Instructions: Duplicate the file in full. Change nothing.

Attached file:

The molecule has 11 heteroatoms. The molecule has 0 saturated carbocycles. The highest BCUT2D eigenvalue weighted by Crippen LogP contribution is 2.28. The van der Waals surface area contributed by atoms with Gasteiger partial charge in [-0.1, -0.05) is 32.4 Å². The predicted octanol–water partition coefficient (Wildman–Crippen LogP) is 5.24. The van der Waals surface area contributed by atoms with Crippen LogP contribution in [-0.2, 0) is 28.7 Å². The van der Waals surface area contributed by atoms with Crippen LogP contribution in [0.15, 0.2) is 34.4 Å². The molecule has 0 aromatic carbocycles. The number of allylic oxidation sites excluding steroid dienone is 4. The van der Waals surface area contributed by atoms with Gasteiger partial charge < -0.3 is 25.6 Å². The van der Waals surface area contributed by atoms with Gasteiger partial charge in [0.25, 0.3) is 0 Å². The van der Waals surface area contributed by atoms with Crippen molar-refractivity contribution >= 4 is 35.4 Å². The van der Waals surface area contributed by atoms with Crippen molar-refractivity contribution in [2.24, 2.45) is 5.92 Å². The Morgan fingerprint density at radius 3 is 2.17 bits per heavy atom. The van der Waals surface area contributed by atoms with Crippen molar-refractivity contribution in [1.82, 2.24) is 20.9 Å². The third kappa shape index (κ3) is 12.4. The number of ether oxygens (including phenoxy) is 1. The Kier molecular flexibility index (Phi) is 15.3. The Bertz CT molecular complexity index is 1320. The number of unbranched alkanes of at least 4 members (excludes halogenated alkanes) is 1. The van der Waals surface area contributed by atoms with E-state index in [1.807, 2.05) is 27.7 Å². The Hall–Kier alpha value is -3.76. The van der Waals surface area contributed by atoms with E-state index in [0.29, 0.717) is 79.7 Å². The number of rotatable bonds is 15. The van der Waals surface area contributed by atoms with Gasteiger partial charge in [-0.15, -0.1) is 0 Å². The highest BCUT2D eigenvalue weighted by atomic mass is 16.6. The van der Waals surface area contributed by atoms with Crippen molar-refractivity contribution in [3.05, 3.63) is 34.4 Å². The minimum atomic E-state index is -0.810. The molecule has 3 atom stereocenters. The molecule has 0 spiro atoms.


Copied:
The molecule has 11 heteroatoms. The molecule has 0 saturated carbocycles. The highest BCUT2D eigenvalue weighted by Crippen LogP contribution is 2.28. The van der Waals surface area contributed by atoms with Gasteiger partial charge in [-0.1, -0.05) is 32.4 Å². The predicted octanol–water partition coefficient (Wildman–Crippen LogP) is 5.24. The van der Waals surface area contributed by atoms with Crippen LogP contribution in [-0.2, 0) is 28.7 Å². The van der Waals surface area contributed by atoms with Crippen LogP contribution in [0.15, 0.2) is 34.4 Å². The molecule has 0 aromatic carbocycles. The number of allylic oxidation sites excluding steroid dienone is 4. The van der Waals surface area contributed by atoms with Gasteiger partial charge < -0.3 is 25.6 Å². The van der Waals surface area contributed by atoms with Gasteiger partial charge in [0.25, 0.3) is 0 Å². The van der Waals surface area contributed by atoms with Crippen molar-refractivity contribution >= 4 is 35.4 Å². The van der Waals surface area contributed by atoms with Crippen molar-refractivity contribution in [2.24, 2.45) is 5.92 Å². The Morgan fingerprint density at radius 3 is 2.17 bits per heavy atom. The van der Waals surface area contributed by atoms with Crippen molar-refractivity contribution in [1.82, 2.24) is 20.9 Å². The third kappa shape index (κ3) is 12.4. The number of ether oxygens (including phenoxy) is 1. The Kier molecular flexibility index (Phi) is 15.3. The Bertz CT molecular complexity index is 1320. The number of unbranched alkanes of at least 4 members (excludes halogenated alkanes) is 1. The van der Waals surface area contributed by atoms with E-state index in [1.807, 2.05) is 27.7 Å². The Hall–Kier alpha value is -3.76. The van der Waals surface area contributed by atoms with E-state index in [0.29, 0.717) is 79.7 Å². The number of rotatable bonds is 15. The van der Waals surface area contributed by atoms with Gasteiger partial charge in [-0.15, -0.1) is 0 Å². The highest BCUT2D eigenvalue weighted by atomic mass is 16.6. The van der Waals surface area contributed by atoms with Crippen molar-refractivity contribution in [3.05, 3.63) is 34.4 Å². The minimum atomic E-state index is -0.810. The molecule has 3 atom stereocenters. The molecule has 0 spiro atoms.